Cyprus, wax, votives, ethnography, orthodox, christian, aarhus2017, moesgaard

The Valley of the Dolls: Cypriot wax votives

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Europe

Warming up to the exhibition The Presence of Absence: Art, anthropology and archaeology about the life of the dead in Cyprus and Denmark, opening on the 23rd of September at Moesgaard Museum, we are presenting you with a few stories about the artefacts which will be displayed in the exhibition. Our guest blogger, Catriona Hodge, is a Heritage Management student, and assistant curator on the exhibition.

 

Before you run away in horror at the sight of these dolls, at least give them a chance to explain themselves. “But they are creepy!” you may exclaim, “what are they made of?” you may query, “are they alive?” might even cross your mind.

Well, the question of whether or not these fascinating (and in my opinion, beautiful) objects are alive, is actually quite a relevant one. Recently added to Moesgaard’s ethnographic collection, for the purpose of displaying them in the upcoming exhibition The Presence of Absence, one can see why these objects might be endowed with life.

Cyprus, wax, votives, ethnography, orthodox, christian, aarhus2017, moesgaard

Wax baby hanging in a church in Cyprus

Although they may look like toy dolls, their real use is as wax votive offerings. These particular ones are from Cyprus, but they can be also found throughout Greece, and Orthodox communities. They come in all shapes and sizes – not just child form, but so too as ears, eyes, noses, legs, teeth, even bones! The wax figurines are created as stand-ins for the body-part they are representing; so if your child has an eye infection, you may pick a wax eye; or a broken arm would warrant a wax limb. They are then offered to various Saints, hung at shrines or within churches, in order to ask for the inflicted to be made better again – or in the case of the dolls, to ask for good health for a child.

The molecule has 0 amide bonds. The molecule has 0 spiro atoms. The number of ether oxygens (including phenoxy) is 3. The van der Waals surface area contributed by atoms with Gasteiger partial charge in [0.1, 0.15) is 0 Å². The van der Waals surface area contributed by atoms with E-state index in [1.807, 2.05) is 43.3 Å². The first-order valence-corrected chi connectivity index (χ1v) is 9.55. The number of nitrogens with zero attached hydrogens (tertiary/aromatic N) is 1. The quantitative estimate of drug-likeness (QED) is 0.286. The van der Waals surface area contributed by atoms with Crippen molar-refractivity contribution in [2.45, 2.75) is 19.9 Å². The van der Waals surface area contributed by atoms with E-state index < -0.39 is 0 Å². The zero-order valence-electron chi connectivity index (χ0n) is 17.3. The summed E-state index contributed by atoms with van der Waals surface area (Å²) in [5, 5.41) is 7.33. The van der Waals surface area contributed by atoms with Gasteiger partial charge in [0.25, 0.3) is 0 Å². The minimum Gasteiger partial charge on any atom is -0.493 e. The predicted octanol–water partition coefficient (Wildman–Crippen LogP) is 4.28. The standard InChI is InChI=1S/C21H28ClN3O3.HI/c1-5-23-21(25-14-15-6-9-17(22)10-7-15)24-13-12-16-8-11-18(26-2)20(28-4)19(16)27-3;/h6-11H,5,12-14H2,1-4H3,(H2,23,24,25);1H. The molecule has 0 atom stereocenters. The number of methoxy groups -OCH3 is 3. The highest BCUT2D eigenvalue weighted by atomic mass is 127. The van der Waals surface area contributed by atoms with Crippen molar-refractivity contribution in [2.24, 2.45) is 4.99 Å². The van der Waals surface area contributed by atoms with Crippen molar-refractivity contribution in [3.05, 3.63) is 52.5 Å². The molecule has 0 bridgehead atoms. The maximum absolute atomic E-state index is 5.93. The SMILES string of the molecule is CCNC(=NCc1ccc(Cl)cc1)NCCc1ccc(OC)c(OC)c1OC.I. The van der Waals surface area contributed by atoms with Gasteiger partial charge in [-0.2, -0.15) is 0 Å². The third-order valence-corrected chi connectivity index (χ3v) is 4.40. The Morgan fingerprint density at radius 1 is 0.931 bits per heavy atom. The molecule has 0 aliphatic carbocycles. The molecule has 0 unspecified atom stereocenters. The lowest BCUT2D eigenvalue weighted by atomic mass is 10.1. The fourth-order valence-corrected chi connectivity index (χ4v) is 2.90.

Cyprus, wax, votives, ethnography, orthodox, christian, aarhus2017, moesgaard

The wax votives, as they arrived to Moesgaard Museum. Aside from the dolls, you also see a spine, two eyes and a heart.

But in what sense are they alive, therefore? Although the objects themselves are not considered to be animated – as some offerings are in other cultures – they do still act as a bond between the world of the living and the world of the dead. They are able to reach the Saints in a way that a human voice alone would not.

So in order to gain help from the Saints, the speaker also needs help from the votive. They cannot approach the Saint empty handed after all! To play on the words of the Old Testament itself; an eye for an eye, a tooth for a tooth.

Cyprus, wax, votives, ethnography, orthodox, christian, aarhus2017, moesgaard

Wax child hanging in a church.

To see these wonderful dolls for yourselves, visit The Presence of Absence, opening at the museum on the 23rd September. From here you can explore how else people try to speak to the world of the dead, and how this world is represented in ‘mortal’ life.

//Catriona Hodge

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